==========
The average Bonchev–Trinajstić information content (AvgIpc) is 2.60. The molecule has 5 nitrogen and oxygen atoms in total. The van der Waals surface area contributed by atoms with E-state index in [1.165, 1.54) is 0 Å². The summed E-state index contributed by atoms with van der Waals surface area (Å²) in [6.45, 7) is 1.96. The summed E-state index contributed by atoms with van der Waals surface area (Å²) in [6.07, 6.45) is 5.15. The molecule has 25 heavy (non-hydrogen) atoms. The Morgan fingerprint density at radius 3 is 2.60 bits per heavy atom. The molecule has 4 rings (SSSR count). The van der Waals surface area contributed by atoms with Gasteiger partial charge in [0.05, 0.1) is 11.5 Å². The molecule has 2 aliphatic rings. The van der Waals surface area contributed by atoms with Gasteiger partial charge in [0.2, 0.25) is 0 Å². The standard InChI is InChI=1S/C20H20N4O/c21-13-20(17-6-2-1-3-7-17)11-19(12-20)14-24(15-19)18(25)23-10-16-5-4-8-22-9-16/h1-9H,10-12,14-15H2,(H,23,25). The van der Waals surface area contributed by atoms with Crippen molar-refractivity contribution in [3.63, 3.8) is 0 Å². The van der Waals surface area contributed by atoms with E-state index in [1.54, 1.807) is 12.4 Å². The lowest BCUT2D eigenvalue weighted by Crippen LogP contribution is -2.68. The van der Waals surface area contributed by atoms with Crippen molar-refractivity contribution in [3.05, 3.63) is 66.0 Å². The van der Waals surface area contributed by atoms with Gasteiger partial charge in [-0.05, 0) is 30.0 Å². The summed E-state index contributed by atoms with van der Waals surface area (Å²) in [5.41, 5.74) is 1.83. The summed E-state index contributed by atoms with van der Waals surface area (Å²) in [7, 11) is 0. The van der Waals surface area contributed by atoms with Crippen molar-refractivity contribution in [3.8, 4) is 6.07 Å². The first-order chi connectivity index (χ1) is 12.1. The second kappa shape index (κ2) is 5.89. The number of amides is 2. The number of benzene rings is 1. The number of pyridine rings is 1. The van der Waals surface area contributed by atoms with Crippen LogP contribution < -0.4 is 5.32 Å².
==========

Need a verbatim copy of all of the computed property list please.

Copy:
The average Bonchev–Trinajstić information content (AvgIpc) is 2.60. The molecule has 5 nitrogen and oxygen atoms in total. The van der Waals surface area contributed by atoms with E-state index in [1.165, 1.54) is 0 Å². The summed E-state index contributed by atoms with van der Waals surface area (Å²) in [6.45, 7) is 1.96. The summed E-state index contributed by atoms with van der Waals surface area (Å²) in [6.07, 6.45) is 5.15. The molecule has 25 heavy (non-hydrogen) atoms. The Morgan fingerprint density at radius 3 is 2.60 bits per heavy atom. The molecule has 4 rings (SSSR count). The van der Waals surface area contributed by atoms with Gasteiger partial charge in [0.05, 0.1) is 11.5 Å². The molecule has 2 aliphatic rings. The van der Waals surface area contributed by atoms with Gasteiger partial charge in [0.2, 0.25) is 0 Å². The standard InChI is InChI=1S/C20H20N4O/c21-13-20(17-6-2-1-3-7-17)11-19(12-20)14-24(15-19)18(25)23-10-16-5-4-8-22-9-16/h1-9H,10-12,14-15H2,(H,23,25). The van der Waals surface area contributed by atoms with Crippen molar-refractivity contribution in [3.63, 3.8) is 0 Å². The van der Waals surface area contributed by atoms with E-state index in [1.54, 1.807) is 12.4 Å². The lowest BCUT2D eigenvalue weighted by Crippen LogP contribution is -2.68. The van der Waals surface area contributed by atoms with Crippen molar-refractivity contribution in [3.05, 3.63) is 66.0 Å². The van der Waals surface area contributed by atoms with Gasteiger partial charge in [-0.05, 0) is 30.0 Å². The summed E-state index contributed by atoms with van der Waals surface area (Å²) in [5.41, 5.74) is 1.83. The summed E-state index contributed by atoms with van der Waals surface area (Å²) in [7, 11) is 0. The van der Waals surface area contributed by atoms with Crippen molar-refractivity contribution in [3.8, 4) is 6.07 Å². The first-order chi connectivity index (χ1) is 12.1. The second kappa shape index (κ2) is 5.89. The number of amides is 2. The number of benzene rings is 1. The number of pyridine rings is 1. The van der Waals surface area contributed by atoms with Crippen LogP contribution < -0.4 is 5.32 Å².